Ho Ho Ho! The folks at Backblaze must be feeling the Christmas cheer as they're adding 3 months of Backblaze backup to anyone who signs up within the next 21 days.
I’m a huge fan of Backblaze, having paid for the service since 2013 and had to recently use their backup to restore more than 3GB of photos I took on December 1st and 2nd.
So, if you’re not backing up your data I can recommend Backblaze. Sign up here for a free trial, and if you buy a subscription you’ll get 3 months free, but only if you sign up within the next 21 days. I get 3 months free as well which will make me very happy too. 🙂
How many backups do you have of your important files? I have several backups of my photo archive:
* A local rsnapshot (incremental) backup made every six hours.
* A local copy of my photos directory, which is a straight copy, including deletions. Synced daily.
* A copy on another server synced daily.
* An online cloud backup on Backblaze.
And I still managed to lose a few days worth of photos.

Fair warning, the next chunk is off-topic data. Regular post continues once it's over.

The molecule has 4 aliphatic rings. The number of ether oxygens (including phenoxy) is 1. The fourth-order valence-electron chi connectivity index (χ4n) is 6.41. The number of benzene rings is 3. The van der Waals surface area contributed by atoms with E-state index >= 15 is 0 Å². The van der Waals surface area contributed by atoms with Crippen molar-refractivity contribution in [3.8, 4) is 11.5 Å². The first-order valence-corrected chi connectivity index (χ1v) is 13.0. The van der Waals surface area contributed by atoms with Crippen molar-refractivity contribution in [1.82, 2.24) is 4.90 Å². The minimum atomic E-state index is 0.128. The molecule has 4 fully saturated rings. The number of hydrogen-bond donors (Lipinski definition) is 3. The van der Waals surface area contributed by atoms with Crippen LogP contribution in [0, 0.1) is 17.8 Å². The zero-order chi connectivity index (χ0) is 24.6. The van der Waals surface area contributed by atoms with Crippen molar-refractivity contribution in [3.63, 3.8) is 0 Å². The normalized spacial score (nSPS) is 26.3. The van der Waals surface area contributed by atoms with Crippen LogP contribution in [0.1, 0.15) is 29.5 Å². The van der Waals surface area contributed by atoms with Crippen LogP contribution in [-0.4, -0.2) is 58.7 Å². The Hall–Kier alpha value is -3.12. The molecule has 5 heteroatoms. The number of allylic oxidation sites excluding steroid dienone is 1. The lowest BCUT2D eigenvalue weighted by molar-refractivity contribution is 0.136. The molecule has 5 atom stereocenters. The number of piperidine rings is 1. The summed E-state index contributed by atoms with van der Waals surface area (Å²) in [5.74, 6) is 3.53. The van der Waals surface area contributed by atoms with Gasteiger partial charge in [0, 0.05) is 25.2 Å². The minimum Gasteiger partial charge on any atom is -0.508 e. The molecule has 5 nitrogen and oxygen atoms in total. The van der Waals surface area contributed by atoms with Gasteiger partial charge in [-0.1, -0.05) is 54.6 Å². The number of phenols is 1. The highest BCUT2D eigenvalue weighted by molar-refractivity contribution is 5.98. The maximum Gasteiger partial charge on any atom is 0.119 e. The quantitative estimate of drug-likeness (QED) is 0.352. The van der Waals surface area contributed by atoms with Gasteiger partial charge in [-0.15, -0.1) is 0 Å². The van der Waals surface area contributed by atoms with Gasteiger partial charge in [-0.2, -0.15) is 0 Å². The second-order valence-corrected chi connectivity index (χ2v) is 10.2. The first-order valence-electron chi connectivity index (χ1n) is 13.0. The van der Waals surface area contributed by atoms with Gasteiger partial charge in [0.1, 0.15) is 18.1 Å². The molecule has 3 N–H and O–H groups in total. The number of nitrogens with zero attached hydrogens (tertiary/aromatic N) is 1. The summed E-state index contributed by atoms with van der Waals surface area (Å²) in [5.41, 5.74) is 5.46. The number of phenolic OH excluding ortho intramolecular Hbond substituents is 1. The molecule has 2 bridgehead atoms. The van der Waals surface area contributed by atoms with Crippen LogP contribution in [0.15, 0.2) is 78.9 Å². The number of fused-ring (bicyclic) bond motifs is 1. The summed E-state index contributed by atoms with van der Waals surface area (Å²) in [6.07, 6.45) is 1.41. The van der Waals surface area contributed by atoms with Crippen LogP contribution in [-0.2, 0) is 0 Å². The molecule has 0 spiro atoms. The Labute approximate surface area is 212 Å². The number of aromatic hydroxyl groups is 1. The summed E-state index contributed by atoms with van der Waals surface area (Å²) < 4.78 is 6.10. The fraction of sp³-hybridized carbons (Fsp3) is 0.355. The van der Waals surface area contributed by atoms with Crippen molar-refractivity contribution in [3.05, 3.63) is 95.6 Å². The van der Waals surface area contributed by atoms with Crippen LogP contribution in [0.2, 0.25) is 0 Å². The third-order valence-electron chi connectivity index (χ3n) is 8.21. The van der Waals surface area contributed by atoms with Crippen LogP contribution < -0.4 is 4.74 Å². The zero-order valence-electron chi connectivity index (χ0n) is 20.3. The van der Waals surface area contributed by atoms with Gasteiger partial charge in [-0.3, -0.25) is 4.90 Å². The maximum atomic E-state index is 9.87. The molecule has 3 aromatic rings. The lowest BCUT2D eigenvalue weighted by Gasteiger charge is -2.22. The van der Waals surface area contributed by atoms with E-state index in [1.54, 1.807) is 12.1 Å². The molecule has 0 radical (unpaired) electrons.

Late last month I took delivery of a new 8TB external drive. I benchmarked it and it was just a bit better than any of my existing drives so I decided to make that the primary location for my photos. I called it “cats”.
Previously my photos lived on a drive imaginatively called “data”, but that would now become my secondary copy.
With my photo archive copied over (all 2.3TB of it), I edited my backup script so it would not accidentally erase my photos on cats, especially not any newly imported photos. I updated rsnapshot so it used cats rather than data, and made sure that Backblaze was backing up cats too. It all looked like it would work perfectly!
The next day I didn’t take any photos, or the next, I took a couple of photos with my phone but didn’t transfer them to my laptop immediately. Then one morning I took a photo of the sunrise, and the following day I did the same.
I edited a few of the images and uploaded one on the same day. Nothing wrong at all.
The next day I went into Cork to photograph Glow Cork and got some nice long exposure photos of the lights. I went in the next day on December 3rd and did the same.
I worked on a couple of shots, but I was busy, and didn’t have time to work on photos until this evening when my world fell apart as Lightroom reported it only had the smart previews for my latest photos. With a sinking feeling and forced calm I checked the 2017 folder. It all looked good, until 2017-11-19 that is. Nothing there after that.